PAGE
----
If one is thinking about selling their images...take these points into consideration. As far as selling images are concerned, it's a tossup. You can put years and years of effort into your craft, but whether someone will like the output, you'll never know. Frankly put, it takes lots of time and effort perfecting your craft. Even then you'll find people either like it or they don't. You take the good points from all the critiques and utilize them. Above all, never stop learning. I've had good friends - Scott Linstead, Ethan Meleg, Jamie Douglas, Bob Krist, Darwin Wiggett and others' images to see what they produce and sell...and my main commitment was if I was going to make a living out of this field of work, my work had better be up to the quality of the above names. The only suggestion that I have is "Commit to being the best at your craft that you can become. Figure out what the pros are coming up with. Learn your craft to the point where you can create images with that same quality over and over that it isn't a matter of luck, but ingrained." Don't be a fly-by-night...spray and pray "artist". Learn your gear, learn your craft...ingrain it into your memory so that you don't have to fumble around with your gear.

Understand that this is 5 years of intensive self-teaching until I got to the point where I was even considered competitive. I crammed the equivalent of a degree in photographic arts into reading magazines...and wearing the living daylights out of my Nikon D50. Keep in mind, photography isn't completely about gear, it's about knowledge. Knowledge is the key to your success as a photographer. Read what books you can obtain or are available in your country on the subject of photography. Learn your the functions of your current gear inside and out. Learn about photography: Why is Rule of Thirds important and why do you have to learn it before you even know when and how to break it. What is the Golden Mean (as it pertains to photography). Why does shutterspeed, aperture and ISO impact what your photograph looks like. What is Depth of Field, What is Bokeh. Why do different lenses have different DOF and how does each lens affect your photograph. How do you push your ISO to gain shutterspeed? These are the questions you have to learn and drill into your shooting technique until it becomes rote. Only then...should you even consider "do you have what it takes to start a business in photography?" It's not hard to learn all just takes commitment.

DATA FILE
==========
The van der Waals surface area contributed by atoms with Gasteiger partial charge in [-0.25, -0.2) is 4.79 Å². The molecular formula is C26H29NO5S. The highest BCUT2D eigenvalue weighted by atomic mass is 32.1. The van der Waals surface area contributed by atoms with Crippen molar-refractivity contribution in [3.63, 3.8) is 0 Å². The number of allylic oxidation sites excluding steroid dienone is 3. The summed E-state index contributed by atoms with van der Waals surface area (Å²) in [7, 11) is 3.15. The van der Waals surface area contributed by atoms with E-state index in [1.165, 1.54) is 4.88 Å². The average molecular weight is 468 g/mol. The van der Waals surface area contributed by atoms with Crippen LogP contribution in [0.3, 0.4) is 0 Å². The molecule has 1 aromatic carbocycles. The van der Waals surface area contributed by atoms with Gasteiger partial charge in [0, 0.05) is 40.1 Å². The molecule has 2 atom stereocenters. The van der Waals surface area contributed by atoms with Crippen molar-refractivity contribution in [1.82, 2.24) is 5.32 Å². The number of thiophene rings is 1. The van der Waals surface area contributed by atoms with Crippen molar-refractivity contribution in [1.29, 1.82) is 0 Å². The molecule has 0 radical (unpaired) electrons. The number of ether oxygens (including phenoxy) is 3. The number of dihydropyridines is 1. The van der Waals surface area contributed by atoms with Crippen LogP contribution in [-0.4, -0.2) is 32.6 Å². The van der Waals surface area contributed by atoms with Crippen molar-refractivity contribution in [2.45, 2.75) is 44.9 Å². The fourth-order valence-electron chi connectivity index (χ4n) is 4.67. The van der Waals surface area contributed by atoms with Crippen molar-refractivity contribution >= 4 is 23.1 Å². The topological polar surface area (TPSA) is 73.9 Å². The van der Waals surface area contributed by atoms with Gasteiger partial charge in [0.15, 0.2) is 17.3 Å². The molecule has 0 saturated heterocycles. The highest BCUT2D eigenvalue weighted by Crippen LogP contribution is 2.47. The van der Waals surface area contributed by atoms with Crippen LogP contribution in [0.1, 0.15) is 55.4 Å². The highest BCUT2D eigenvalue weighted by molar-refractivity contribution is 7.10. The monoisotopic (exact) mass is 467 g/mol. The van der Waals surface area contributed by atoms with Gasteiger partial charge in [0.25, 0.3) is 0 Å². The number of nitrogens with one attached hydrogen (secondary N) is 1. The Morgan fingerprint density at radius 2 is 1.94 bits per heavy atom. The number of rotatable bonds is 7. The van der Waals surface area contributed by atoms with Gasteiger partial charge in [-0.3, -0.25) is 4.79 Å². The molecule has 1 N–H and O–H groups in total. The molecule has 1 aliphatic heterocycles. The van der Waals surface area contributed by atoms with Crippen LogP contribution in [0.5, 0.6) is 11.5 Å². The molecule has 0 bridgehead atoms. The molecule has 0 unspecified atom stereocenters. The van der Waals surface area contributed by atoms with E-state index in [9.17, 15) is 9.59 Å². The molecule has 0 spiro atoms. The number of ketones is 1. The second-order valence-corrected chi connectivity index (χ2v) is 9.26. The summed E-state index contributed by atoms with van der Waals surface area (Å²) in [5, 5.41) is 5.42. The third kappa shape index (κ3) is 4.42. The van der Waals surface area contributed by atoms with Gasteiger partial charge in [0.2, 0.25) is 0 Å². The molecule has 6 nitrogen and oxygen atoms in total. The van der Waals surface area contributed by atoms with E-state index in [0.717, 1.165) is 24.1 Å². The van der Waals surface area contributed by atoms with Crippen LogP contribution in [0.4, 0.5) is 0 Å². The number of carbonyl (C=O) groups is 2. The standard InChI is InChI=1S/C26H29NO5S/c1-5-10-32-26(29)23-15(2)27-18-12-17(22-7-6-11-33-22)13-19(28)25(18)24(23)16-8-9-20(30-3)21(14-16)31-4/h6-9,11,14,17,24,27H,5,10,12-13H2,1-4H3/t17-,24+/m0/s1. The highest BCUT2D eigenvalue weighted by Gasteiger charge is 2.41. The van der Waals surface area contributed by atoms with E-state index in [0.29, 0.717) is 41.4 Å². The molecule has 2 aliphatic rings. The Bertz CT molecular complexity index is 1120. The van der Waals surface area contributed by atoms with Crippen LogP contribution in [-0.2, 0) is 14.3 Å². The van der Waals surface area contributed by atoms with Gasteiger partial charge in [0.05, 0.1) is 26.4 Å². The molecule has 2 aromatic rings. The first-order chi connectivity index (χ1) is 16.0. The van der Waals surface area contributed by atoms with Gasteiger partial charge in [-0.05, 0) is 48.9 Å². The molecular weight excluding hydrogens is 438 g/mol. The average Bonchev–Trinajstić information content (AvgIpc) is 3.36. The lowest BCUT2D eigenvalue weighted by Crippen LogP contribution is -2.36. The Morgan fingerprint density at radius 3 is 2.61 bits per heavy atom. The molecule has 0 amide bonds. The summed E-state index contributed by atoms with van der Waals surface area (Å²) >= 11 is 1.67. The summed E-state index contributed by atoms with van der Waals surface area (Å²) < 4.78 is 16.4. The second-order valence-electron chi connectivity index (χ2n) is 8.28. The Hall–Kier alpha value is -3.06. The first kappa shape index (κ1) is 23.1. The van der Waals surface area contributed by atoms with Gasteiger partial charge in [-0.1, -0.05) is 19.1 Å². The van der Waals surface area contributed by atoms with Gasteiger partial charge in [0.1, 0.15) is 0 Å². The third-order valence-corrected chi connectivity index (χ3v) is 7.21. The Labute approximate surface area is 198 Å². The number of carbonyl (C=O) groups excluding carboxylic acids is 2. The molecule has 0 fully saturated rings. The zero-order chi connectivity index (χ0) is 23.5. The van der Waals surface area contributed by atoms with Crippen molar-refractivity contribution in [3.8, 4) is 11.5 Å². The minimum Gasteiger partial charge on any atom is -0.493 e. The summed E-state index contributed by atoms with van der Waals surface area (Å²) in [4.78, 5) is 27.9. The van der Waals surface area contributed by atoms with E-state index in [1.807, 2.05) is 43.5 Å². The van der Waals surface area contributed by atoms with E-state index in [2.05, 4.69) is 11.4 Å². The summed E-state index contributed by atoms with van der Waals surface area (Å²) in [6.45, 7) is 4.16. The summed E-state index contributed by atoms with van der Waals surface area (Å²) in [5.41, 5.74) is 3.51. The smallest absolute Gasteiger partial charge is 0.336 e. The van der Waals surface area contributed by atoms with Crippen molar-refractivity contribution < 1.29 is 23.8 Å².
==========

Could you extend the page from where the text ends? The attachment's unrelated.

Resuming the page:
I'm not a professional yet. I'm just a serious amateur who was lucky enough to find someone who liked my images enough. Why do I shoot if not for money? I shoot for the love of the craft and the fact that I enjoy wildlife and landscape photography, I shoot well and I take pride in what I do. And that is why I charge for my images if someone wants to utilize them. And that is why I don't let my work go for less than the going rate of art prints. I respect my professional photographer friends to not devalue their work by not letting mine go for peanuts.

1 comment:

  1. Awesome article! I agree that knowledge and experimentation are two of the best things you can ever do as a photographer. I am by no means the greatest, but I also know some people who "call" themselves photographers and I am pretty sure my eyes want to bleed every time I look at their albums on FB. I have even seen one that says she has 17 years experience and my 9 yr old takes better pictures than her. Just because you own a camera, does not make you a photographer, you are simply a picture-taker, is what I want to scream at these people, lol!!